FIG. 5 is a flow diagram of an example method of operation of the network management module 401. Data on local connections (or flows) and applications are collected (block 501) e.g. by the monitoring module 402 from the operating system on the end-host. Based on the data collected (in block 501), connections that experience problems or other changes in performances are identified and marked (block 502). In an example this may be performed by the detection module 403 based on information received form the monitoring module 402. Identifiers and/or statistics for these marked connections are then broadcast to other end-hosts (block 503) and identifiers and/or statistics generated by other end-hosts may be received (block 504 and/or block 506). Based on these identified local and remote connections which may have been shared between end-hosts (blocks 503 and 504), constrained resources and competing connections are identified (block 505), e.g. by the detection module 403 which provides this information to the resource allocation module 404. Having identified constrained resources and competing connections (in block 505), resources are allocated to the local connections (block 507). The resource allocation may be based on the statistics of remote competing connections (received in block 506) and statistics on local connections (as collected in block 501).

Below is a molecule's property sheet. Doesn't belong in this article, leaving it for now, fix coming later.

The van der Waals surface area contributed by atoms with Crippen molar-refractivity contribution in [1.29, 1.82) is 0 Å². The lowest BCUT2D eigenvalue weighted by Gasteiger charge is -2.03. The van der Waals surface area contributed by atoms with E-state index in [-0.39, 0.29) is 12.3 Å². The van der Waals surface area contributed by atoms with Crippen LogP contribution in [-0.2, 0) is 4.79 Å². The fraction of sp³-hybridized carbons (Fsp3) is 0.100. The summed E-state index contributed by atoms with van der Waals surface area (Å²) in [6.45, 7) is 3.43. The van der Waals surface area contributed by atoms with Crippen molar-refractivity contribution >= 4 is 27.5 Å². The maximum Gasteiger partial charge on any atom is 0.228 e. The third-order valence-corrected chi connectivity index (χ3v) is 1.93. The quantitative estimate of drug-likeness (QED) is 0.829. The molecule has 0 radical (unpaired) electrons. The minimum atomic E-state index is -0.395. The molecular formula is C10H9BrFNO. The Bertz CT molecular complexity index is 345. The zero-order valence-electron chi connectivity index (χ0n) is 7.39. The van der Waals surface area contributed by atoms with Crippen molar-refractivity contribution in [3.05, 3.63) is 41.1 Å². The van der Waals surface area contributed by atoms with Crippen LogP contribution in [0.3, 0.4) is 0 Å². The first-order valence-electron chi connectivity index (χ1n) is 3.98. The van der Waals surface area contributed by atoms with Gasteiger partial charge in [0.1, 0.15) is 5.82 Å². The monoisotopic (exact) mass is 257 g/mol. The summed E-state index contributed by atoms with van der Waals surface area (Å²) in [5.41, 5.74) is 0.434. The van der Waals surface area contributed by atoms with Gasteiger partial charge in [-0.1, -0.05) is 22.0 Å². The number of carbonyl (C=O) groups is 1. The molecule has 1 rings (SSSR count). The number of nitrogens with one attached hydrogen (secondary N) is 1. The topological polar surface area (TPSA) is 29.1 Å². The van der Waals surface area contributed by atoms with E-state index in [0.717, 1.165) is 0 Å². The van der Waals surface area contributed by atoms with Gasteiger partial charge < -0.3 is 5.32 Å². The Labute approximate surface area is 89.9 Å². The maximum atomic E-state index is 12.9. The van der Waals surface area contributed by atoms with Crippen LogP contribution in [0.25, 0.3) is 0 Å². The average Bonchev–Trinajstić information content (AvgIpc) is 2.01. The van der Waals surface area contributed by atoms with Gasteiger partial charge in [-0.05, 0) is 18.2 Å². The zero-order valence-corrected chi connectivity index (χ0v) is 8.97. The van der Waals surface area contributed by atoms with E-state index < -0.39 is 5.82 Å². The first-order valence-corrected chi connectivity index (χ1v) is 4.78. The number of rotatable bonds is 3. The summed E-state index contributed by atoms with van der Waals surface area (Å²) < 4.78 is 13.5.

Whilst the above description refers to broadcasting statistics of the marked connections (in block 503), in other examples, statistics may be shared for other connections in addition to the marked connections, e.g. for important connections or for all connections. In the example shown in FIG. 5, data may be shared between end-hosts after a problem is detected (e.g. after a connection is marked in block 502) or may be shared substantially continuously. In addition, end-host presence information (e.g. node-presence packets) may be shared between end-hosts to provide information on which end-hosts are active within the local network.